Preferably, an alcohol such as methanol, ethanol, propanol-1, propanol-2, butanol-1, butanol-2, methyl propanol-1 or methyl propanol-2, a ketone such as methyl ethyl ketone or diethyl ketone, a chloroderivative of methane such as methylene chloride or chloroform or especially mixtures of these solvents are used as the organic solvent in which the unmodified cellulose ether is dissolved or which is mixed with an aqueous solution of the unmodified cellulose ether at a ratio of 60 to 90 parts by weight to 40 to 10 parts by weight, preferably about 75 to 85 parts by weight to 25 to 15 parts by weight.

For the preparation of the suspension, approximately 1 to 200 g/l, preferably 100 to 160 g/l of comminuted modified cellulose ether having a preferred average particle size of 0.02 to 0.25 mm are added to the solution of organic solvent and the unmodified cellulose ether, to which water may be added if necessary, in such a manner that the suspension to be applied has a viscosity of 20 to 25 seconds, measured in a Ford measuring cup having a 4 mm die.

The hydrophilic web support is composed, for example, of cellulose, wood-pulp, synthetic fibers, especially a polyolefin fiber as described, for example, in German Offenlegungsschrift No. 2,117,370, or of a mixture thereof and has a certain absorption capacity and retention capacity towards liquids. The weight of this material is between 12 and 500 g/m2. The supports used for the application of the suspension may or may not be wet strength supports.

The coating of the support with the suspension is carried out in a coating device provided with a roller. The covering of the surface of the support by the layer may be incomplete, for example if the roller in the application device has a screen or punctiform surface structure (e.g. in the case of a gravure printing roll). The quantity of suspension to be applied is determined such that after the coating about 0.5 to 50 g/m2 of the modified cellulose ether are on the support.

In addition, a hydrophilic web material having the same composition as, or a composition similar to, the uncoated support may be laminated onto the coated side of the support.

The process according to the invention facilitates the further processing of the absorbent and modified cellulose ethers on carrier materials and thus makes them more easily applicable to a wide range of uses.

The invention will be further illustrated by reference to the following specific examples:

EXAMPLE 1

One side of a cellulose paper having a weight of 24 g/m2 is coated in a coating device provided with a roller and having a drying chamber and a suction device for removing solvent vapors. The suspension applied is produced from 200 ml of a 2 per cent by weight aqueous solution of methyl hydroxyethyl cellulose ether having a viscosity of 1,000 cP at 20 C, 800 ml of aqueous isopropanol (87 per cent and 100 g of particles of a carboxymethyl cellulose modified with the cross-linking agent bis-acrylamido acetic acid and having an average particle size of less than 0.2 mm. After drying, more than 10 g/m2 of the modified cellulose ether are in the coating. The following example shows one of the purposes for which the coated paper may be used.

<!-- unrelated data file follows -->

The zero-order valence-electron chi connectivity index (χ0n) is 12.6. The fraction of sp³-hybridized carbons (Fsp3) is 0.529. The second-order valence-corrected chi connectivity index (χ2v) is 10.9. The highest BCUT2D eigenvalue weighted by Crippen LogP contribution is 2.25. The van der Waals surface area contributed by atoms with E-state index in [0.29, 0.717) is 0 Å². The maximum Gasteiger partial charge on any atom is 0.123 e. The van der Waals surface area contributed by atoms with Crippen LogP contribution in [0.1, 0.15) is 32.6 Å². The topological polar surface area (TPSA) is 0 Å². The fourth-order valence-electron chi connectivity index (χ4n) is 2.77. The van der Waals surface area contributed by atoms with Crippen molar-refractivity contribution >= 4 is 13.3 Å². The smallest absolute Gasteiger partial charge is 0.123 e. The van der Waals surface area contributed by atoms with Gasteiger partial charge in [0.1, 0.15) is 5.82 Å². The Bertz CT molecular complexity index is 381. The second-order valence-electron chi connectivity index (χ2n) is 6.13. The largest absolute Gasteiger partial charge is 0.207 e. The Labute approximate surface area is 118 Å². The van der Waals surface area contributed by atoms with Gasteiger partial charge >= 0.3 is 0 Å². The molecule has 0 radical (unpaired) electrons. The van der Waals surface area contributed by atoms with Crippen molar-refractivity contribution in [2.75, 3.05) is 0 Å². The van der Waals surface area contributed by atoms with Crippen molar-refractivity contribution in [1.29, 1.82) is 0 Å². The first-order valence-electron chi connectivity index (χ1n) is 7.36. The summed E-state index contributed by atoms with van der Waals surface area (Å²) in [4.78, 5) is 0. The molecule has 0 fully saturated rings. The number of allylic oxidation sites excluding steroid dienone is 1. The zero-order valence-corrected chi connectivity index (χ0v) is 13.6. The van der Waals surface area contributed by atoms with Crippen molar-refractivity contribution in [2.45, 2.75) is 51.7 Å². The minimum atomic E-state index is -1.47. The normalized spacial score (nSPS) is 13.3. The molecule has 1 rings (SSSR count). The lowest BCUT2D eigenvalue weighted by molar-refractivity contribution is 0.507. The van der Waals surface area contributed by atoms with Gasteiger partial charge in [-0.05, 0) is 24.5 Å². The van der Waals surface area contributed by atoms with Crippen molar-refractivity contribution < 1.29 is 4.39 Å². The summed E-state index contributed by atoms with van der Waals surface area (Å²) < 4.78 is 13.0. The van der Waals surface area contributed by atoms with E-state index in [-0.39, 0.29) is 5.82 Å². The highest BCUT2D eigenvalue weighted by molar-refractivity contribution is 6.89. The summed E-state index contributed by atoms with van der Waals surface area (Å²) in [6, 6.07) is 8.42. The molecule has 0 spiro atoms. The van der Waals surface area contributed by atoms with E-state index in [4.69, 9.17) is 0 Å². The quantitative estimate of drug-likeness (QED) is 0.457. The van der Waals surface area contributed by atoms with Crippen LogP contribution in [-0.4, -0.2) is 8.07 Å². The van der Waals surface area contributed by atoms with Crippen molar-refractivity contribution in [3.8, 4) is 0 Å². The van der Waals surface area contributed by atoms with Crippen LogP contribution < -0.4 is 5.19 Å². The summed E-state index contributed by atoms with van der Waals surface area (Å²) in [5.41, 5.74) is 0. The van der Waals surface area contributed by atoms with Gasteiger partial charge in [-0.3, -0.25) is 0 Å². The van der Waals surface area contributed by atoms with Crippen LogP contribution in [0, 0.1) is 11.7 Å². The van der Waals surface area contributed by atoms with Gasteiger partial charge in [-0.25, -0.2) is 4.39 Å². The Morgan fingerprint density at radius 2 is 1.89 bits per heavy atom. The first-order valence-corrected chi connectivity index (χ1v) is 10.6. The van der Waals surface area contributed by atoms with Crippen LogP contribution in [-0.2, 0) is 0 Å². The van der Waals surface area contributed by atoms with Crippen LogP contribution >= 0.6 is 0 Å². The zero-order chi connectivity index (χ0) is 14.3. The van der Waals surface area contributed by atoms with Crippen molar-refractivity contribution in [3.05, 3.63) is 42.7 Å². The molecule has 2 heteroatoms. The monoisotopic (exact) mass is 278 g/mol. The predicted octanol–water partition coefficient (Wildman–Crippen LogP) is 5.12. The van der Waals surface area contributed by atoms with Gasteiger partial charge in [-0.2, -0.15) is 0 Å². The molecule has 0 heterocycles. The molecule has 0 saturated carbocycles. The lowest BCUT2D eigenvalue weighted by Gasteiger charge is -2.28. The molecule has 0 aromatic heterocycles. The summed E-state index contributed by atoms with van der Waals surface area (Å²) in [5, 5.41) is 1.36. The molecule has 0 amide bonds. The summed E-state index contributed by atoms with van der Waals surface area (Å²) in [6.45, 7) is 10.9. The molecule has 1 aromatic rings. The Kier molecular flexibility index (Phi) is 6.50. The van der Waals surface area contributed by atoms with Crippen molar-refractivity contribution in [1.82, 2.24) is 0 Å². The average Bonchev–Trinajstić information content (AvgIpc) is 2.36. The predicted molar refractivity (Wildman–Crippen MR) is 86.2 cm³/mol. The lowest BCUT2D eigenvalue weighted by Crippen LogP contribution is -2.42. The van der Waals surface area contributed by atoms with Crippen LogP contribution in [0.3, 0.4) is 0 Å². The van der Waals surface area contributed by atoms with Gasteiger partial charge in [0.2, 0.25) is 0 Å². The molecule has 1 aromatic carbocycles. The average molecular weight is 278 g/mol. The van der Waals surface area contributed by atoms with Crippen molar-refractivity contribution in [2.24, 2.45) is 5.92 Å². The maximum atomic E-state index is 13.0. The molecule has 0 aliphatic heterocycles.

EXAMPLE 2

A sample of a size of 100 cm2 is cut out of a coated cellulose paper produced according to Example 1 and is immersed in water for 15 seconds. The water adhering to the surface of the paper after removing the paper from the water is removed by dabbing it with blotting paper, and then the sample is weighed. In its dry state it weighs 0.29 g and in its wet state 1.06 g, which means that is has absorbed 0.77 g of water. A sample of uncoated paper weighs 0.25 g in its dry state and 0.63 g in its wet state, i.e. it has absorbed 0.38 g of water. The absorption capacity of the paper coated according to the invention is thus about twice as high as that of the uncoated paper.

EXAMPLE 3

A tissue paper having a weight of 18 g/m2 is coated as described in Example 1, and the quantity applied is 12.7 g/m2. If samples of this coated paper and of uncoated paper each having a size of 1260 cm2 are dipped into a synthetic urine solution, each of them together with a filter paper sheet having the same size, and after 15 minutes are centrifuged in a laboratory centrifuge at 1000 revolutions per minute, the following figures for the liquid retention value are obtained: the uncoated paper retains 1.1 ml of synthetic urine solution, the coated paper retains 18.5 ml. These figures show a substantially improved retention capacity.

It will be obvious to those skilled in the art that many modifications may be made within the scope of the present invention without departing from the spirit thereof, and the invention includes all such modifications.

Patent Citations
Cited PatentFiling datePublication dateApplicantTitle
US2045052 *May 5, 1932Jun 23, 1936Raffold Process CorpPaper manufacture
US2639239 *Nov 18, 1950May 19, 1953Hercules Powder Co LtdHeat-treated alkali-metal carboxymethyl cellulose and process of preparing it
US2889056 *Jan 11, 1955Jun 2, 1959Symington Wayne CorpRubber cushioning unit
US3493407 *May 26, 1967Feb 3, 1970Dow Chemical CoPreparation of medicinal capsules from hydroxyalkylcellulose ethers
US3589364 *Sep 13, 1968Jun 29, 1971Buckeye Cellulose CorpBibulous cellulosic fibers
US3661154 *May 26, 1969May 9, 1972Torr DavidWater-absorbing material
US3674621 *Feb 17, 1970Jul 4, 1972Mitsubishi Rayon CoProcess of making a sheet paper
US3723413 *Oct 26, 1970Mar 27, 1973Personal Products CoWater-insoluble fluid-absorptive and retentive materials and methods of making the same
US3899439 *Mar 12, 1973Aug 12, 1975Hercules IncMethod of preparing aqueous dispersions of hydroxypropyl cellulose
US3901236 *Jul 29, 1974Aug 26, 1975Union Carbide CorpDisposable absorbent articles containing hydrogel composites having improved fluid absorption efficiencies and processes for preparation
US3953282 *May 6, 1974Apr 27, 1976Mitsubishi Rayon Company LimitedProcess for manufacturing paper-like synthetic sheet
Referenced by
Citing PatentFiling datePublication dateApplicantTitle
US4487864 *Apr 28, 1983Dec 11, 1984The Dow Chemical CompanyModified carbohydrate polymers
US4503098 *Aug 5, 1982Mar 5, 1985Union Carbide CorporationWater soluble substrate
US4594108 *Dec 14, 1984Jun 10, 1986The Dow Chemical CompanyHighly pseudoplastic polymer solutions
Classifications
U.S. Classification156/281, 106/192.1, 106/194.3, 427/394, 106/194.1, 106/195.1
International ClassificationD21H19/34, A61L15/28
Cooperative ClassificationA61L15/28, D21H19/34
European ClassificationA61L15/28, D21H19/34